Comparative data on patient populations indicates that the largest countries involved in clinical research in the territory of former Soviet Union (that is, Russia, Ukraine, Kazakhstan, Belarus and Georgia) have a combined population of more than 220 million people – more than Western Europe and comparable with the US (see Table 1). The area spreads across 11 time zones from the Pacific Ocean in the East to the Baltic Sea in the West. The vast territory does not significantly affect the population’s access to clinical sites because the majority of people live in highly concentrated urban areas.
Initially, clinical research in Russia was based in Moscow – the most highly populated city in Europe, with a metro area population of 13.4 million. Moscow’s population density is also the highest in Russia, estimated at 6,232 people per km2 (compared to that of New York, at 1,081 people per km2) (2). It is supported by a large public transportation system that includes: five airports, nine rail terminals and the world’s busiest metro subway system (3). Together with Russia’s second largest city, St Petersburg (5.3 million), the patient pool nears almost 20 million people in only two cities.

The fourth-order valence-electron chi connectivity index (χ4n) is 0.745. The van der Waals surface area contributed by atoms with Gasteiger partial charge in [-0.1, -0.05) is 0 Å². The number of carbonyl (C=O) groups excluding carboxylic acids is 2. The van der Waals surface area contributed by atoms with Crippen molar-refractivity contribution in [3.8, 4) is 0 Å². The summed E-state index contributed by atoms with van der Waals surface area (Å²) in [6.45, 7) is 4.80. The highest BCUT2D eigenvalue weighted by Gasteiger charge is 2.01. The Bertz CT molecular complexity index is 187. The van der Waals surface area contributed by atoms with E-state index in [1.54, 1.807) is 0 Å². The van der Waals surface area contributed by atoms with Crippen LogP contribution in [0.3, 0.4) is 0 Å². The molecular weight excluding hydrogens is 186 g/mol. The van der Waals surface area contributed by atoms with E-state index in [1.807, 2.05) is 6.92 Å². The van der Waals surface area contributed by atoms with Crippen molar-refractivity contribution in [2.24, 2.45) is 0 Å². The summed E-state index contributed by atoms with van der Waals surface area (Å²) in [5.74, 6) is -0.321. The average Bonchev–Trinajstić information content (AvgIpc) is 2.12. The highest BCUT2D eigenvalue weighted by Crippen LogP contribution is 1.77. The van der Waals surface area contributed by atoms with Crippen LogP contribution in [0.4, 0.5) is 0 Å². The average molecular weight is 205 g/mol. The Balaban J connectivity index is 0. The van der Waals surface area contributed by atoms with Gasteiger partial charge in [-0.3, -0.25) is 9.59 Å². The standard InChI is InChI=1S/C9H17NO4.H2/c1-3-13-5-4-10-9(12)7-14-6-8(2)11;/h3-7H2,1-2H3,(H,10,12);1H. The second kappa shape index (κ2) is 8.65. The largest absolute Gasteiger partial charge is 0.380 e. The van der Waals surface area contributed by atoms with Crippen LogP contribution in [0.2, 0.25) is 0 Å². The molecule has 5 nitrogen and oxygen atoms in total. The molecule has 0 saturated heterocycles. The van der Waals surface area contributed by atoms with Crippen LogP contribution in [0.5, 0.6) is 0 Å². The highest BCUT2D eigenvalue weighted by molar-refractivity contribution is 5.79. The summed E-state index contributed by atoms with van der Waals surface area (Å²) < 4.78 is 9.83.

Novosibirsk, located in southern central Russia, is the country’s third-largest city and has the largest railway station along the trans-Siberian route. Other cities connected by rail within 300km of Novosibirsk include Omsk, Tomsk, Kemerovo and Novokuznetsk, contributing to a combined patient pool of nearly 10 million inhabitants living a short distance from centralised hospitals and outpatient clinics offering research opportunities across several therapeutic areas.